I sometimes think that, after over 30 years at BHT, there is little more that could surprise me. But two things this evening have impressed on me how wrong I can be.
This evening (17th January 2017) I went for dinner at our Addiction Services, something I like to do every couple of months. It is an experience that never fails to move me. The accounts of how clients are determined to overcome their addictions is humbling, their courage awe inspiring.
One resident moved me to tears. He said that he is sixty and that this Christmas was the first in 50 years that he hasn’t been drunk. He spoke of his gratitude to the service because his gaining sobriety means that his eight year old son will never again have to see him drunk.
Another client was so determined to gain a place in the project that, in order to attend the pre-admission drop-in session, he had walked from Eastbourne (where he was in temporary lodgings) to Brighton, a distance of 22 miles.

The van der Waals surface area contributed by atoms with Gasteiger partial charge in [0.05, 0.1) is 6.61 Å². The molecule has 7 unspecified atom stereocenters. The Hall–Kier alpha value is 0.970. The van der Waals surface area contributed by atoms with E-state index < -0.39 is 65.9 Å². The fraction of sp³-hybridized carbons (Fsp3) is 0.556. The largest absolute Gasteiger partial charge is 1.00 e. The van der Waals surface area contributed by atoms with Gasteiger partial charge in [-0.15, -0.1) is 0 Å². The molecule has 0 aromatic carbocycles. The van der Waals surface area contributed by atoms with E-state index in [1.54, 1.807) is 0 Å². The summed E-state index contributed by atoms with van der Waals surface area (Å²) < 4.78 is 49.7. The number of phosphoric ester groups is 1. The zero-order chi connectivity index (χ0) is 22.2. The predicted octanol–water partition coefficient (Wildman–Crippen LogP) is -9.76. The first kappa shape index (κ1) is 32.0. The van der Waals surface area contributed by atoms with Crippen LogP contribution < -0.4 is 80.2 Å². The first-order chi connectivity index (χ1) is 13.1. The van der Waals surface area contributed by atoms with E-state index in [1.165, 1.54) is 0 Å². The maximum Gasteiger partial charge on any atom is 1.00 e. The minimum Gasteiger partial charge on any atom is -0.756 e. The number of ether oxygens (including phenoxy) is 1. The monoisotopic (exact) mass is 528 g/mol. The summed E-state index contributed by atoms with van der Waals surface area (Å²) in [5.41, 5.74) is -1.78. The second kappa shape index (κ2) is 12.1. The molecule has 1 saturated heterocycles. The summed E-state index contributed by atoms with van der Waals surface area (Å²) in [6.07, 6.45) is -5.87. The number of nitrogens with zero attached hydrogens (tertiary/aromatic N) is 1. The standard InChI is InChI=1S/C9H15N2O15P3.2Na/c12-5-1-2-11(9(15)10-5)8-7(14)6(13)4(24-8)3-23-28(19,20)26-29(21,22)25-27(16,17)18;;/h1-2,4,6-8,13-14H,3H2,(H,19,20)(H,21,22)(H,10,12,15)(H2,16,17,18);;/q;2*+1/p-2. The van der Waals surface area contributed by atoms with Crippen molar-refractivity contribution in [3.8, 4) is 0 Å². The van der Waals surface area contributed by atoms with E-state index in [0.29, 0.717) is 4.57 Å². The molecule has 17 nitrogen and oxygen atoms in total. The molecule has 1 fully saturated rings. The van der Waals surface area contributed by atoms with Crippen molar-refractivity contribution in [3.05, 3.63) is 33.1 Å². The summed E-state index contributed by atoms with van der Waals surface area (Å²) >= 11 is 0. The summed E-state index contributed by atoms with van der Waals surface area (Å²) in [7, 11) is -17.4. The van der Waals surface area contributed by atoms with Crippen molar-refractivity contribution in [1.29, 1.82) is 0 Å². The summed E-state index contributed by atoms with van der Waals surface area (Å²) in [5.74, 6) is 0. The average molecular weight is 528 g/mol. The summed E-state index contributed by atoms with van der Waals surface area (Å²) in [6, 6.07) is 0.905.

i can’t imagine what these two clients must have gone through to achieve what they have. It is far too easy to dismiss those in active addiction. About twenty years ago I heard a worker in a drug prescribing service write off the prospects of recovery and abstinence by using the grotesque expression “once a junkie, always a junkie”. Thank goodness such attitudes have (largely) disappeared. And thank goodness that there are people in recovery who show just what is possible.